Most Muslims consider the Qur'an to be a masterpiece of rhymed prose. It is regarded as Muhammad's only miracle, a text of such astounding beauty and wisdom that no one will ever be able to match its eloquence.
Muslims do not consider Muhammad to be the author or editor of the Qur'an. Instead, they regard him as a prophet, chosen by God to receive and transmit a divine message. The Qur'an itself denies any earthly origins. As the word of God, the Qur'an is regarded as sacred and infallible.
Word of God.
Muslims believe that the Qur'an is the eternal, literal word of God. The original version of the book is described as preserved in heaven or in the mind of God. God's direct speech, indicated by the use of the first person plural (we), appears in much of the Qur'an. In some sections of the text, Muhammad speaks to his followers. These sections are preceded by the word “say,” to imply that God is relaying a message through Muhammad. Overall, the Qur'an emphasizes teaching over narrative.
Islam teaches that God revealed his will to humankind through a series of messengers, known as prophets. In particular, God spoke through Moses (in the Hebrew scriptures, the Torah) and through Jesus (in the Gospels). The Qur'an contains many references to the Torah and Gospels. Muslims believe that Jews and Christians corrupted parts of God's original message, omitting references to the coming of Muhammad, for example. Muslims believe these earlier sources contain flaws and that the Qur'an—as revealed to the Prophet Muhammad—is the only complete and unquestionable word of God.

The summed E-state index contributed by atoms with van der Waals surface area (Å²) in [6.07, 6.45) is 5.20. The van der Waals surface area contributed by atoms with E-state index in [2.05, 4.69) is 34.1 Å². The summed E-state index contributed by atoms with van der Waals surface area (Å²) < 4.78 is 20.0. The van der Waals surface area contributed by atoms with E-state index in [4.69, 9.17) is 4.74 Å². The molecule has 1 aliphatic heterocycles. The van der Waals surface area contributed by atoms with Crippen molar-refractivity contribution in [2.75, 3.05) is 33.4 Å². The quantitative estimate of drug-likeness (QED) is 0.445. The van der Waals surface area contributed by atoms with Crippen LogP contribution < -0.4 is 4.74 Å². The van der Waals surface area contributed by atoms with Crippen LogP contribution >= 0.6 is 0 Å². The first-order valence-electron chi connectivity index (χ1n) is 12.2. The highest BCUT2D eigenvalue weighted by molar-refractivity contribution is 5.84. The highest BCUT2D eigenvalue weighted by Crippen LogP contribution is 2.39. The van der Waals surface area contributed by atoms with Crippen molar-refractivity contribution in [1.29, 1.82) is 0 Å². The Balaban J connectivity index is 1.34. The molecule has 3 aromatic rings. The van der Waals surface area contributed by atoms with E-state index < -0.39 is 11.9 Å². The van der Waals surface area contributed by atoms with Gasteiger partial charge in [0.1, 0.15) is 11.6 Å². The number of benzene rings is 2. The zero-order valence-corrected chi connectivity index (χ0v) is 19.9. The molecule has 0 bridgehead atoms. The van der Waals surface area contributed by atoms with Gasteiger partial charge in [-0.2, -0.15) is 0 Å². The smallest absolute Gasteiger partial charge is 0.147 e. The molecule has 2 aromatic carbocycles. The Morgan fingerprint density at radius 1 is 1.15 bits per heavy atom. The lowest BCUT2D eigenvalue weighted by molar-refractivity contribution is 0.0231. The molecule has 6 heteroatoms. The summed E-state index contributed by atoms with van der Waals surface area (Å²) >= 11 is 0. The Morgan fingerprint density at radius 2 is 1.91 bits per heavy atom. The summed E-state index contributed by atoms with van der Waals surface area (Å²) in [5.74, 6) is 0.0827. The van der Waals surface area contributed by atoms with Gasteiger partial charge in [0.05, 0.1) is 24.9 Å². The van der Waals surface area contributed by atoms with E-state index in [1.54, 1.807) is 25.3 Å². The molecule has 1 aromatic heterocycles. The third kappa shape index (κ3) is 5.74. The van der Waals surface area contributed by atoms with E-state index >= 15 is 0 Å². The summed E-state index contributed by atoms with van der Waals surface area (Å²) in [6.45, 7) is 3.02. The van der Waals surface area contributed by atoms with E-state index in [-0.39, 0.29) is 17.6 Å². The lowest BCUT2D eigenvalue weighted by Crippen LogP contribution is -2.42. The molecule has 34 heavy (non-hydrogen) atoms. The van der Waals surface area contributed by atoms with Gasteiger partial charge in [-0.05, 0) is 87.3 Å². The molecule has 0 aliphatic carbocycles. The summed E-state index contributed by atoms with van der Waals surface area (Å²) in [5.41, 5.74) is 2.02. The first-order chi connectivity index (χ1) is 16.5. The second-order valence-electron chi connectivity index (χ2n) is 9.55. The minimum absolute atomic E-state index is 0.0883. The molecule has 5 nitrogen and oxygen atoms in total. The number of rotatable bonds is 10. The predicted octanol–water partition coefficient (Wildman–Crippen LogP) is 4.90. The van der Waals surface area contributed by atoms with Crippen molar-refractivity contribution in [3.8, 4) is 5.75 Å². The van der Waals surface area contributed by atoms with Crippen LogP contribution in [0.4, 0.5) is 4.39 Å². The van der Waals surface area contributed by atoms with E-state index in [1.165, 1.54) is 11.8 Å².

Characteristics of Allah.
The Qur'an is the primary source of Islamic belief and practice. The book stresses the existence of the one true God. The Qur'an states that God is the source of all life: “He is the First and the Last, the Outward and the Inward; And He is the Knower of every thing.” Moreover, God is transcendent—humans are unable to fully comprehend his glory and essence. Muslims refer to the basic principle of the Qur'an as tawhid, meaning divine unity.